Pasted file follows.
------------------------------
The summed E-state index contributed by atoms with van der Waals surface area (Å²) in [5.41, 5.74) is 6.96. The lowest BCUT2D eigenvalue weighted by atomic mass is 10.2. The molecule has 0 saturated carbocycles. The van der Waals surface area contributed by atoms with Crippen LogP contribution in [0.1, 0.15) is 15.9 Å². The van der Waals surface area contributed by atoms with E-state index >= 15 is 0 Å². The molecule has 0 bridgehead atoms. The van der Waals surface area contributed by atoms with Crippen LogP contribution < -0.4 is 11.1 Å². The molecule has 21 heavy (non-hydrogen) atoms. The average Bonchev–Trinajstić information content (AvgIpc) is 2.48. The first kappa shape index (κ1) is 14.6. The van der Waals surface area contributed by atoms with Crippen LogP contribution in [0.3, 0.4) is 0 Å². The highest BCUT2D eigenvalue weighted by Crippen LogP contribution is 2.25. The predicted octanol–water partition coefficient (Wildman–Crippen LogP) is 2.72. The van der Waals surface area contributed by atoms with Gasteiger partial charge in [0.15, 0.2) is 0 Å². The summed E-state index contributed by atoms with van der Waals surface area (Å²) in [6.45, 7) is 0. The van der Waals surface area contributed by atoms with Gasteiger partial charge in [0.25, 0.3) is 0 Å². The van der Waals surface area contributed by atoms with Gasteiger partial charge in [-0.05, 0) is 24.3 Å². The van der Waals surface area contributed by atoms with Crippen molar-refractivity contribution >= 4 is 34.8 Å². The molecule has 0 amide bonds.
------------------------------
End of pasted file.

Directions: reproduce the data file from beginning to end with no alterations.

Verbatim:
The summed E-state index contributed by atoms with van der Waals surface area (Å²) in [5.41, 5.74) is 6.96. The lowest BCUT2D eigenvalue weighted by atomic mass is 10.2. The molecule has 0 saturated carbocycles. The van der Waals surface area contributed by atoms with Crippen LogP contribution in [0.1, 0.15) is 15.9 Å². The van der Waals surface area contributed by atoms with E-state index >= 15 is 0 Å². The molecule has 0 bridgehead atoms. The van der Waals surface area contributed by atoms with Crippen LogP contribution < -0.4 is 11.1 Å². The molecule has 21 heavy (non-hydrogen) atoms. The average Bonchev–Trinajstić information content (AvgIpc) is 2.48. The first kappa shape index (κ1) is 14.6. The van der Waals surface area contributed by atoms with Crippen LogP contribution in [0.3, 0.4) is 0 Å². The highest BCUT2D eigenvalue weighted by Crippen LogP contribution is 2.25. The predicted octanol–water partition coefficient (Wildman–Crippen LogP) is 2.72. The van der Waals surface area contributed by atoms with Gasteiger partial charge in [0.15, 0.2) is 0 Å². The summed E-state index contributed by atoms with van der Waals surface area (Å²) in [6.45, 7) is 0. The van der Waals surface area contributed by atoms with Gasteiger partial charge in [0.25, 0.3) is 0 Å². The van der Waals surface area contributed by atoms with Gasteiger partial charge in [-0.05, 0) is 24.3 Å². The van der Waals surface area contributed by atoms with Crippen molar-refractivity contribution >= 4 is 34.8 Å². The molecule has 0 amide bonds.